‘A complete lack of sympathy’ – Baldock and Letchworth groups react to North Herts District Council’s approval of draft Local Plan

PUBLISHED: 12:11 22 July 2016 | UPDATED: 17:55 22 July 2016

North Herts District Council offices in Letchworth.

North Herts District Council offices in Letchworth.

Archant

Groups campaigning to preserve Green Belt around Baldock and Letchworth have reacted with dismay to the appoval of the North Herts draft Local Plan on Wednesday night.

Save Rural Baldock said the North Herts District Council vote of 32 councillors in favour, seven against and five abstentions ‘does not truly reflect the amount of concern’ about the plan – which calls for up to 14,600 new homes, including more than 3,500 on Green Belt around Baldock.

All five councillors from Baldock and neighbouring Bygrave voted against, arguing that their area stood to receive an unfairly large proportion of new housing.

Councillor Jim McNally, of Baldock Town ward, stressed that Baldock was set for an 80 per cent increase in size under the plan, while Hitchin, Letchworth and Royston were set to grow by 11, 15 and 25 per cent respectively.

“How would you feel if your towns were expected to assimilate such vast numbers?” he asked.

“How would your constituents feel? Baldock accepts the need for development, but not at the cost of destroying communities like Baldock.

“Such development should be fair and equitable, with the burden spread evenly across the district.”

Issues such as congestion and lack of infrastructure were also raised.

Anthony Burrows, acting chairman of Letchworth-based Save the World’s First Garden City, said the group was totally opposed to any building on Green Belt land anywhere in North Herts.

“If you finally vote to allow building massively on our Green Belt, any inspector is entitled to assume that you have no objection in principle to building on it,” he told councillors before the vote.

“Can any councillor tell us where there is any development in your plan which is not the urban sprawl which for decades has been considered the very opposite of good planning? Moving or increasing the amount of Green Belt so that the sprawl can be constructed is cynical.”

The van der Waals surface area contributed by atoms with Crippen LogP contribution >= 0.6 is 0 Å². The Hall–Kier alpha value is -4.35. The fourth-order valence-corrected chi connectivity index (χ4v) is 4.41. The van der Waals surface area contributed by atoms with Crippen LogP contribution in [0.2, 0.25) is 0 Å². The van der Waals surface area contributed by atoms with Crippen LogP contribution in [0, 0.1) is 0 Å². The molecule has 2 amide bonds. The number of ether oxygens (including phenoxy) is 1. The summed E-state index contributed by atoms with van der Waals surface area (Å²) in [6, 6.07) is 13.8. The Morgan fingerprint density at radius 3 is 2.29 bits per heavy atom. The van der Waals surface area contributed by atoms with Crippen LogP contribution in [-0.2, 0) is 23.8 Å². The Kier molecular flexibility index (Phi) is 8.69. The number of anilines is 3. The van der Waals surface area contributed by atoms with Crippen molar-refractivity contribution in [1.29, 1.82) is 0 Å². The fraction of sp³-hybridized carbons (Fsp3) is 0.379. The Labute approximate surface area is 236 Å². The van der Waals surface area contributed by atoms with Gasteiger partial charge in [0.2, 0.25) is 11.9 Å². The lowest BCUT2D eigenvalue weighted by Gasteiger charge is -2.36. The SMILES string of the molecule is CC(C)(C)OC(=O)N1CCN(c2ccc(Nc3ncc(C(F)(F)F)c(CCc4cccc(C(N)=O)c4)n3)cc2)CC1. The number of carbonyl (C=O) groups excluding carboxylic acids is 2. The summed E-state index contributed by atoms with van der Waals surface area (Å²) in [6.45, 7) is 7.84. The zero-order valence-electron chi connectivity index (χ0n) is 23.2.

He added: “We are shocked that your plan shows complete lack of sympathy with the people of Baldock.”

The Local Plan will be submitted to the council cabinet for approval in September, following further work by the planning department.

If approved there will then be statutory six-week public consultation this autumn before the plan is submitted to the Secretary of State by March 2017.

A Save Rural Baldock spokeswoman said: “The vote of 32 councillors in favour, seven against and five abstentions does not truly reflect the amount of concern that remains about the content of the latest version of the new Local Plan for North Hertfordshire.

“It is vital that all North Herts residents read the plan and submit their comments to the consultation. Previous consultation comments will only be submitted in summary.

“Once views have been collected and sorted they will be sent to the inspector who will pass or fail the plan, returning it to the planners to adjust if necessary. The plan may then be adopted.

“If the inspector fails the plan altogether then the planning department would have to start again or see the government step in and write one for the county which might be even less sympathetic.”

Councillor David Levett, responsible for planning at the district council, said: “This is an opportunity for new homes to be provided for the future generation.

“The plan takes into account infrastructure, employment and retail opportunities to achieve this.”

The papers are available at north-herts.gov.uk – search for ‘Local Plan’.

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